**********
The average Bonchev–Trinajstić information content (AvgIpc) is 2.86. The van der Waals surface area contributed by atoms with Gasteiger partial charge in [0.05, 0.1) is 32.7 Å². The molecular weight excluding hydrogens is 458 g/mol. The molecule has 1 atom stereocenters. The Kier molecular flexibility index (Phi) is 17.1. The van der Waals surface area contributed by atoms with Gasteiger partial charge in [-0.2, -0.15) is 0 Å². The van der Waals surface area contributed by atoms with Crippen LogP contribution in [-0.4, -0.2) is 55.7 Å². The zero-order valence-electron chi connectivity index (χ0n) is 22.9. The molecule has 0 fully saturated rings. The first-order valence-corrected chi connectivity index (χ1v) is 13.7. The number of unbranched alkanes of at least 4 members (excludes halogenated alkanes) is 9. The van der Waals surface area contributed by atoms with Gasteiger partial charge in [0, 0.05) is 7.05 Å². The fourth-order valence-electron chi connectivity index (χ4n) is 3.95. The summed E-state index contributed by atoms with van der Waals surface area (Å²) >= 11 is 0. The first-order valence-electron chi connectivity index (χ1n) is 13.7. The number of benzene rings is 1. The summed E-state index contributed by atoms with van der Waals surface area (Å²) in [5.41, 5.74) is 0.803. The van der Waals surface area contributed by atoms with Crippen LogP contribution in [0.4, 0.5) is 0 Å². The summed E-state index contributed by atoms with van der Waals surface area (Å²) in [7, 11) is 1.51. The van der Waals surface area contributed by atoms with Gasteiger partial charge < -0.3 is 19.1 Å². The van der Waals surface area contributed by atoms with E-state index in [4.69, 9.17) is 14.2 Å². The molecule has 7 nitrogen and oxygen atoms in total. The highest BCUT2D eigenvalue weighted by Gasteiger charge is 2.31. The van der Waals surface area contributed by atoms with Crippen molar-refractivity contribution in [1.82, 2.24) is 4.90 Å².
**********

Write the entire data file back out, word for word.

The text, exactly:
The average Bonchev–Trinajstić information content (AvgIpc) is 2.86. The van der Waals surface area contributed by atoms with Gasteiger partial charge in [0.05, 0.1) is 32.7 Å². The molecular weight excluding hydrogens is 458 g/mol. The molecule has 1 atom stereocenters. The Kier molecular flexibility index (Phi) is 17.1. The van der Waals surface area contributed by atoms with Gasteiger partial charge in [-0.2, -0.15) is 0 Å². The van der Waals surface area contributed by atoms with Crippen LogP contribution in [-0.4, -0.2) is 55.7 Å². The zero-order valence-electron chi connectivity index (χ0n) is 22.9. The molecule has 0 fully saturated rings. The first-order valence-corrected chi connectivity index (χ1v) is 13.7. The number of unbranched alkanes of at least 4 members (excludes halogenated alkanes) is 9. The van der Waals surface area contributed by atoms with Gasteiger partial charge in [0, 0.05) is 7.05 Å². The fourth-order valence-electron chi connectivity index (χ4n) is 3.95. The summed E-state index contributed by atoms with van der Waals surface area (Å²) >= 11 is 0. The first-order valence-electron chi connectivity index (χ1n) is 13.7. The number of benzene rings is 1. The summed E-state index contributed by atoms with van der Waals surface area (Å²) in [5.41, 5.74) is 0.803. The van der Waals surface area contributed by atoms with Crippen LogP contribution in [0.4, 0.5) is 0 Å². The summed E-state index contributed by atoms with van der Waals surface area (Å²) in [7, 11) is 1.51. The van der Waals surface area contributed by atoms with Gasteiger partial charge < -0.3 is 19.1 Å². The van der Waals surface area contributed by atoms with E-state index in [4.69, 9.17) is 14.2 Å². The molecule has 7 nitrogen and oxygen atoms in total. The highest BCUT2D eigenvalue weighted by Gasteiger charge is 2.31. The van der Waals surface area contributed by atoms with Crippen molar-refractivity contribution in [1.82, 2.24) is 4.90 Å².